by Peter Hancock
Some years ago I had occasion to meet a top professional footballer. I was fascinated to hear his story including the account of when he was to be transferred to one of the most prestigious clubs in the country. I thought: this is real “Roy of the Rovers” stuff, a personal living-out of the sort of storyline featured in the comic strip of that name, the fulfilment of a childhood dream.
I had managed to live until then with the innocent assumption that what motivated all footballers was the joy of playing but my childhood reveries were suddenly jolted as it became apparent that what most pleased this real footballer about this real transfer was that he was about to become the highest-paid player among his peers. The goal was money.
Since then we have seen how the market has changed the face of football in this country. Clubs are owned by billionaires from various parts of the globe, television deals produce eye-wateringly high pay-outs for the top clubs and the price of one visit to a match for a family could equal their monthly shopping bill. In to the bargain, an event such as the FA Cup Final, formerly the pinnacle of the season and a prominent feature in many a Roy of the Rovers storyline, has been reduced to a side-show, dwarfed by the marketing power of the Premiership and European Champions’ League.
When Jesus uses the name Mammon to refer to money he gives to it a personal and spiritual character, that of a rival god. Richard Foster in his book “Money Sex and Power”  which gives an alternative take on the three monastic disciplines of Poverty Chastity and Obedience, offers a cautionary analysis – “Money is not something that is morally neutral, a resource to be used in good or bad ways depending solely upon our attitude toward it. Mammon is a power that seeks to dominate us”.
We have seen recently that it is possible for a person in one of the most elevated positions in English football to lose that position as a result of the desire to add yet more money to an already sizeable pot of it. Such is the power, the attraction and the ultimately ruinous potential of Mammon. Doping scandals, bribery and cheating for financial gain in a variety of sports add further illustration to the truth spoken by St. Paul that “People who want to get rich fall into temptation and a trap and into many foolish and harmful desires that plunge them into ruin and destruction” (1 Timothy 6v9). And, of course, such considerations are not limited to the arena of sport.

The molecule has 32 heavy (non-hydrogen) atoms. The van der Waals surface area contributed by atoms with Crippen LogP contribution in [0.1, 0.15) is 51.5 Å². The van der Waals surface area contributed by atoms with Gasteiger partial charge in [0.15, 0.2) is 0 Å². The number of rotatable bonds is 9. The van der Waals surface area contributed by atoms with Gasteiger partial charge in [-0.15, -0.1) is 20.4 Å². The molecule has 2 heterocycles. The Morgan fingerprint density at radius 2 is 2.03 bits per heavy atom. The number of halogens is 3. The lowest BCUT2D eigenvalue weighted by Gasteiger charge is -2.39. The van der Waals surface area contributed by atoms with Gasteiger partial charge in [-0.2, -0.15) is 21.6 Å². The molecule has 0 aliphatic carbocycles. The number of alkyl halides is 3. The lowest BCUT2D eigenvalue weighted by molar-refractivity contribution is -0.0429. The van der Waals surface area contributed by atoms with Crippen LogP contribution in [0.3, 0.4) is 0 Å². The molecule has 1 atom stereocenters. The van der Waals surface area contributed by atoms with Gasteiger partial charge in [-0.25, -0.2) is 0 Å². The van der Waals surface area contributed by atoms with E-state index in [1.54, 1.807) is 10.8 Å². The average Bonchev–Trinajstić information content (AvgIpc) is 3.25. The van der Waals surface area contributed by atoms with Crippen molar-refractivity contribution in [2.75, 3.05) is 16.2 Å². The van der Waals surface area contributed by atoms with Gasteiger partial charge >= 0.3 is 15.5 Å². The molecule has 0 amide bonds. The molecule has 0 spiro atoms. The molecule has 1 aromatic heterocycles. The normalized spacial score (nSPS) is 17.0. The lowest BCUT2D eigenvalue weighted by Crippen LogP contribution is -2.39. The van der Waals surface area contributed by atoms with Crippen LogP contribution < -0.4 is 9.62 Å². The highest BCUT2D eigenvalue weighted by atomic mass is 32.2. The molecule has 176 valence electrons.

John Wesley was not as extreme in his view of the inherent power of money as Foster but he did feel it necessary to offer guidance on its use. In his sermon no. 44 “On the use of money”,  he emphasised that we should see ourselves as stewards rather than proprietors, thereby debunking the illusion of ownership which motivates much of our economy. The sermon contains the threefold exhortation to “Gain all you can, Save all you can and Give all you can”. It is the third of these which points to the distinctiveness of a Christian attitude to money. There is nothing that puts money in its proper place like giving it away and thereby demonstrating that we are not possessed by it.
Foster speaks of the need to dethrone Mammon, to desecrate its altar and to engage in acts of disrespect towards it to demonstrate that it does not have ultimate power : “engage in the most profane act of all – give it away. The powers that energize money cannot bear that most unnatural of acts, giving.”  This is a healthy exercise not only for individuals but also for the Church. There can be a concerning level of veneration for money among us, a disturbing application of the values of the world in our decisions on how to use (or, more often, to hoard and not to use) our assets. We can be a little too grateful to benefactors and, overall, leave Mammon undisturbed on his throne.
Giving not only benefits the needy recipient, it also frees the giver from an unhealthy attachment to money and dethrones the god Mammon – real “Roy of the Rovers” stuff.
 Money, Sex and Power, Richard Foster 1985, Hodder and Stoughton, p 26
 John Wesley’s Forty-Four Sermons, Epworth Press, 1980.
 Money, Sex and Power p. 61